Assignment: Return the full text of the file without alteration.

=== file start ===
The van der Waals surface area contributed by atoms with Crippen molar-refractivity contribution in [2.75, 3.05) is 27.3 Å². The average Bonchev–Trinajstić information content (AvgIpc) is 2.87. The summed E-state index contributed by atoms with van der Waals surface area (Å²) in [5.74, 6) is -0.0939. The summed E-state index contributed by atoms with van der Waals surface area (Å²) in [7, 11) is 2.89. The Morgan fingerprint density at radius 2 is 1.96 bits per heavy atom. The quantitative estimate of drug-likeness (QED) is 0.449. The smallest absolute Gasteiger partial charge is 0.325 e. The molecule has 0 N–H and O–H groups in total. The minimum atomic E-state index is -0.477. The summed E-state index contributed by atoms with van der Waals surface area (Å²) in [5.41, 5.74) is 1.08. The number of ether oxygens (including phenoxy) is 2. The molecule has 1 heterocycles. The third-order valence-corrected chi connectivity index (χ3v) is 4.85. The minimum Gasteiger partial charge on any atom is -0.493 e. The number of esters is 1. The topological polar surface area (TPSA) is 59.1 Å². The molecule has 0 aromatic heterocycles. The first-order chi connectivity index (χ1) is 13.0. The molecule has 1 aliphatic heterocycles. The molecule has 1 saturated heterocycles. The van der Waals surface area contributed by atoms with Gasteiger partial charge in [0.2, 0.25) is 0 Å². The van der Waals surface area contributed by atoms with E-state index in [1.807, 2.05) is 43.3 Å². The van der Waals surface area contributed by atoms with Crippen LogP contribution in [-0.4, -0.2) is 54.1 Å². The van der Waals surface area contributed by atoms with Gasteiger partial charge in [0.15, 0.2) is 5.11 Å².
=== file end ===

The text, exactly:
The van der Waals surface area contributed by atoms with Crippen molar-refractivity contribution in [2.75, 3.05) is 27.3 Å². The average Bonchev–Trinajstić information content (AvgIpc) is 2.87. The summed E-state index contributed by atoms with van der Waals surface area (Å²) in [5.74, 6) is -0.0939. The summed E-state index contributed by atoms with van der Waals surface area (Å²) in [7, 11) is 2.89. The Morgan fingerprint density at radius 2 is 1.96 bits per heavy atom. The quantitative estimate of drug-likeness (QED) is 0.449. The smallest absolute Gasteiger partial charge is 0.325 e. The molecule has 0 N–H and O–H groups in total. The minimum atomic E-state index is -0.477. The summed E-state index contributed by atoms with van der Waals surface area (Å²) in [5.41, 5.74) is 1.08. The number of ether oxygens (including phenoxy) is 2. The molecule has 1 heterocycles. The third-order valence-corrected chi connectivity index (χ3v) is 4.85. The minimum Gasteiger partial charge on any atom is -0.493 e. The number of esters is 1. The topological polar surface area (TPSA) is 59.1 Å². The molecule has 0 aromatic heterocycles. The first-order chi connectivity index (χ1) is 13.0. The molecule has 1 aliphatic heterocycles. The molecule has 1 saturated heterocycles. The van der Waals surface area contributed by atoms with Gasteiger partial charge in [0.2, 0.25) is 0 Å². The van der Waals surface area contributed by atoms with E-state index in [1.807, 2.05) is 43.3 Å². The van der Waals surface area contributed by atoms with Crippen LogP contribution in [-0.4, -0.2) is 54.1 Å². The van der Waals surface area contributed by atoms with Gasteiger partial charge in [0.15, 0.2) is 5.11 Å².